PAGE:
All of the members of the best teams could tell us, with relative ease, the top five business goals of their application, the top five user types the application was to serve, and the top five platform capabilities and limitations they had to work within. And, when questioned more deeply, each team member revealed an appreciation and understanding of the challenges and goals of their teammates almost as well as their own.

The members of the teams that performed less well not only tended not to understand the application as a whole, they saw no need to understand it as a whole: programmers did not care to know about users, user researchers did not care to know about programming limitations, and stakeholders were uninvolved and were considered “clueless” by the rest of the development team. These are blunt assessments of unfortunate team member attitudes, but we were surprised how often we found them to be present.

We also observed that the best teams fell into similar organizational patterns—even though there was a blizzard of differing titles—in order to explore and understand the information derived from business, users and IT. We summarized the organization pattern in the diagram below. We chose generic/descriptive titles to simplify the picture of what we observed. In many cases there were several people composing a small team such as the “UI Developer(s)” or the “User Representative(s)” often with differing titles. Also fairly common were very small teams where the same person performed multiple roles.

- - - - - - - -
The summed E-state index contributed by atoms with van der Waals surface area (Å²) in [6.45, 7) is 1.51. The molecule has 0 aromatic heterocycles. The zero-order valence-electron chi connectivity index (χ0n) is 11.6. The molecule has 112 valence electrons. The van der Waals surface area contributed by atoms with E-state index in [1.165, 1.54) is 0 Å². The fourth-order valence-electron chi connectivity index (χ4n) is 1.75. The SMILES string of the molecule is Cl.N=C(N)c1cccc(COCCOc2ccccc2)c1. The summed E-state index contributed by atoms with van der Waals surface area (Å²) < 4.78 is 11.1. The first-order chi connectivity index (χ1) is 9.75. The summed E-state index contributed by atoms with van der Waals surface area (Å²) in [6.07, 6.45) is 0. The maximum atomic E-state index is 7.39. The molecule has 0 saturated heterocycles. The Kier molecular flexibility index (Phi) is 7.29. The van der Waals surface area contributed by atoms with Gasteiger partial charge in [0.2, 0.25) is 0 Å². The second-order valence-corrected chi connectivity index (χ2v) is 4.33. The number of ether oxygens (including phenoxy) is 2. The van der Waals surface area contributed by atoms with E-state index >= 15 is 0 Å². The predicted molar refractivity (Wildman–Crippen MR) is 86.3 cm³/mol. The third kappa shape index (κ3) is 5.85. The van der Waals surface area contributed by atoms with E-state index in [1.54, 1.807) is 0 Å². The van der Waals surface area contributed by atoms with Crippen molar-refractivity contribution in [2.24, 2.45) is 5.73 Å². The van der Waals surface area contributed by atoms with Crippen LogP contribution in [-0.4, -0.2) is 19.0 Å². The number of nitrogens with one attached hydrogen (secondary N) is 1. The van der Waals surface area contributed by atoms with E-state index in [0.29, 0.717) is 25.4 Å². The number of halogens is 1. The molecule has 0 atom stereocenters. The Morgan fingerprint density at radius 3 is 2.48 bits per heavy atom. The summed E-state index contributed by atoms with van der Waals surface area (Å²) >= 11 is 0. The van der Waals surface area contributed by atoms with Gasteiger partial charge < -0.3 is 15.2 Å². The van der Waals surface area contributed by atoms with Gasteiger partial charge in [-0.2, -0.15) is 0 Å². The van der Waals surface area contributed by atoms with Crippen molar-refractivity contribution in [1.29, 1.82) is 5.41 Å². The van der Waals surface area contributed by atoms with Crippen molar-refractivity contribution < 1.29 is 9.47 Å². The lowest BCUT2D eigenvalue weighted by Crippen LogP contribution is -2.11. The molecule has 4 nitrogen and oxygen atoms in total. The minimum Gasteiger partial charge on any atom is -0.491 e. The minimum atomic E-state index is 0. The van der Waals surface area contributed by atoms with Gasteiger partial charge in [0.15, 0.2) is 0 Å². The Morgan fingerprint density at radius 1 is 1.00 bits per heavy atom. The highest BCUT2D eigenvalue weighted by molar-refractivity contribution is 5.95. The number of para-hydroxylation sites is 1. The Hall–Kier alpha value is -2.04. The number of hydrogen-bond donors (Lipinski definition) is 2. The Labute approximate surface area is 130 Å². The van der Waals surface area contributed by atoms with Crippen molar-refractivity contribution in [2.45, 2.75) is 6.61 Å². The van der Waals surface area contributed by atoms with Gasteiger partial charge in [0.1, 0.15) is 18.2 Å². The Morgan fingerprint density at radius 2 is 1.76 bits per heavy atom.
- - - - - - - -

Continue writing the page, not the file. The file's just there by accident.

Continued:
Holistic Awareness Fig 1

Fig. 1 — Teams tend to organize in similar patterns in response to the information domains they need to explore and understand

Even this simplified view of the development team reveals the inherent complexity of the development process. The best team leaders managed to not only encourage and manage the flow of good information from each information domain, but they also facilitated thorough communication of quality information across all the team members regardless of their domain. Here’s how they did it.